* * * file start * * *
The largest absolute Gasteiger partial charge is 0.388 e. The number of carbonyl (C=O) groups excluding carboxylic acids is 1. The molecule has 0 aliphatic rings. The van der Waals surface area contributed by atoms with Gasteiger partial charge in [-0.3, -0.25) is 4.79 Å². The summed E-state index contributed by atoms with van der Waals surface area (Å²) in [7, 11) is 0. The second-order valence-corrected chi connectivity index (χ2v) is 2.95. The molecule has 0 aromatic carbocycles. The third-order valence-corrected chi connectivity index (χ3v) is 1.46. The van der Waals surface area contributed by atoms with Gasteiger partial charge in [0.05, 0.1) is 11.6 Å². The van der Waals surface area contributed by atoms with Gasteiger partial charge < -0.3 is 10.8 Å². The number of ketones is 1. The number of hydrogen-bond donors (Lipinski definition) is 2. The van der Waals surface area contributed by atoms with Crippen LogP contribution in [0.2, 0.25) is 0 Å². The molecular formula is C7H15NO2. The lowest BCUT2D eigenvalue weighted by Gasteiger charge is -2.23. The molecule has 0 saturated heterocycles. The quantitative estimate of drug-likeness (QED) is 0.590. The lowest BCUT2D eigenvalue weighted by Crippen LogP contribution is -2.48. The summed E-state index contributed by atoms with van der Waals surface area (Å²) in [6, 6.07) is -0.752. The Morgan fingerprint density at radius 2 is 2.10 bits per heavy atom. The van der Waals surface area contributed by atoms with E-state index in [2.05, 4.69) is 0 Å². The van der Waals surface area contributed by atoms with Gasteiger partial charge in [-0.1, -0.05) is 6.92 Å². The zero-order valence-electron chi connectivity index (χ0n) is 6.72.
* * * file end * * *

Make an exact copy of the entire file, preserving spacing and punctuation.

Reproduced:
The largest absolute Gasteiger partial charge is 0.388 e. The number of carbonyl (C=O) groups excluding carboxylic acids is 1. The molecule has 0 aliphatic rings. The van der Waals surface area contributed by atoms with Gasteiger partial charge in [-0.3, -0.25) is 4.79 Å². The summed E-state index contributed by atoms with van der Waals surface area (Å²) in [7, 11) is 0. The second-order valence-corrected chi connectivity index (χ2v) is 2.95. The molecule has 0 aromatic carbocycles. The third-order valence-corrected chi connectivity index (χ3v) is 1.46. The van der Waals surface area contributed by atoms with Gasteiger partial charge in [0.05, 0.1) is 11.6 Å². The van der Waals surface area contributed by atoms with Gasteiger partial charge < -0.3 is 10.8 Å². The number of ketones is 1. The number of hydrogen-bond donors (Lipinski definition) is 2. The van der Waals surface area contributed by atoms with Crippen LogP contribution in [0.2, 0.25) is 0 Å². The molecular formula is C7H15NO2. The lowest BCUT2D eigenvalue weighted by Gasteiger charge is -2.23. The molecule has 0 saturated heterocycles. The quantitative estimate of drug-likeness (QED) is 0.590. The lowest BCUT2D eigenvalue weighted by Crippen LogP contribution is -2.48. The summed E-state index contributed by atoms with van der Waals surface area (Å²) in [6, 6.07) is -0.752. The Morgan fingerprint density at radius 2 is 2.10 bits per heavy atom. The van der Waals surface area contributed by atoms with E-state index in [2.05, 4.69) is 0 Å². The van der Waals surface area contributed by atoms with Gasteiger partial charge in [-0.1, -0.05) is 6.92 Å². The zero-order valence-electron chi connectivity index (χ0n) is 6.72.